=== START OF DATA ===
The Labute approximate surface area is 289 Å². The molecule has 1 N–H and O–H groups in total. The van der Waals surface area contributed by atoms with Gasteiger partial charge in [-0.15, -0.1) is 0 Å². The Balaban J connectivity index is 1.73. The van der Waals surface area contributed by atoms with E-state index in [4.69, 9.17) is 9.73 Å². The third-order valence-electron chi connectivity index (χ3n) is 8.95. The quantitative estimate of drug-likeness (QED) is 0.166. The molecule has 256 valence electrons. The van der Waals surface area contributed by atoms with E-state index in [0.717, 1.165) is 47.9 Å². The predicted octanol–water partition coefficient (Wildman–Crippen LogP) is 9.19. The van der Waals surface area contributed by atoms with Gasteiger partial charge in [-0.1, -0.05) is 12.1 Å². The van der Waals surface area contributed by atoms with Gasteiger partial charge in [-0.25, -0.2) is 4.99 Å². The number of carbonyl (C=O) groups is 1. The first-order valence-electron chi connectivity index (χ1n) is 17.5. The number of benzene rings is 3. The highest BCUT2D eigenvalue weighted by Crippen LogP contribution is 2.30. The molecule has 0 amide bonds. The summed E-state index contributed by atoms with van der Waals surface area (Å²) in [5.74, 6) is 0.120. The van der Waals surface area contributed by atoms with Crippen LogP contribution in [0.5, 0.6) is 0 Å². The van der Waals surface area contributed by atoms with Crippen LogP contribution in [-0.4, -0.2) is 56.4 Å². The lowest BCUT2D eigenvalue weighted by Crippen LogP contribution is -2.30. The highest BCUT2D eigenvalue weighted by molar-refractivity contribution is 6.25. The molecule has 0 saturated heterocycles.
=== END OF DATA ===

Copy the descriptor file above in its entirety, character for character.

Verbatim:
The Labute approximate surface area is 289 Å². The molecule has 1 N–H and O–H groups in total. The van der Waals surface area contributed by atoms with Gasteiger partial charge in [-0.15, -0.1) is 0 Å². The Balaban J connectivity index is 1.73. The van der Waals surface area contributed by atoms with E-state index in [4.69, 9.17) is 9.73 Å². The third-order valence-electron chi connectivity index (χ3n) is 8.95. The quantitative estimate of drug-likeness (QED) is 0.166. The molecule has 256 valence electrons. The van der Waals surface area contributed by atoms with E-state index in [0.717, 1.165) is 47.9 Å². The predicted octanol–water partition coefficient (Wildman–Crippen LogP) is 9.19. The van der Waals surface area contributed by atoms with Gasteiger partial charge in [-0.1, -0.05) is 12.1 Å². The van der Waals surface area contributed by atoms with Gasteiger partial charge in [-0.25, -0.2) is 4.99 Å². The number of carbonyl (C=O) groups is 1. The first-order valence-electron chi connectivity index (χ1n) is 17.5. The number of benzene rings is 3. The highest BCUT2D eigenvalue weighted by Crippen LogP contribution is 2.30. The molecule has 0 amide bonds. The summed E-state index contributed by atoms with van der Waals surface area (Å²) in [5.74, 6) is 0.120. The van der Waals surface area contributed by atoms with Crippen LogP contribution in [0.5, 0.6) is 0 Å². The van der Waals surface area contributed by atoms with Crippen LogP contribution in [-0.4, -0.2) is 56.4 Å². The lowest BCUT2D eigenvalue weighted by Crippen LogP contribution is -2.30. The highest BCUT2D eigenvalue weighted by molar-refractivity contribution is 6.25. The molecule has 0 saturated heterocycles.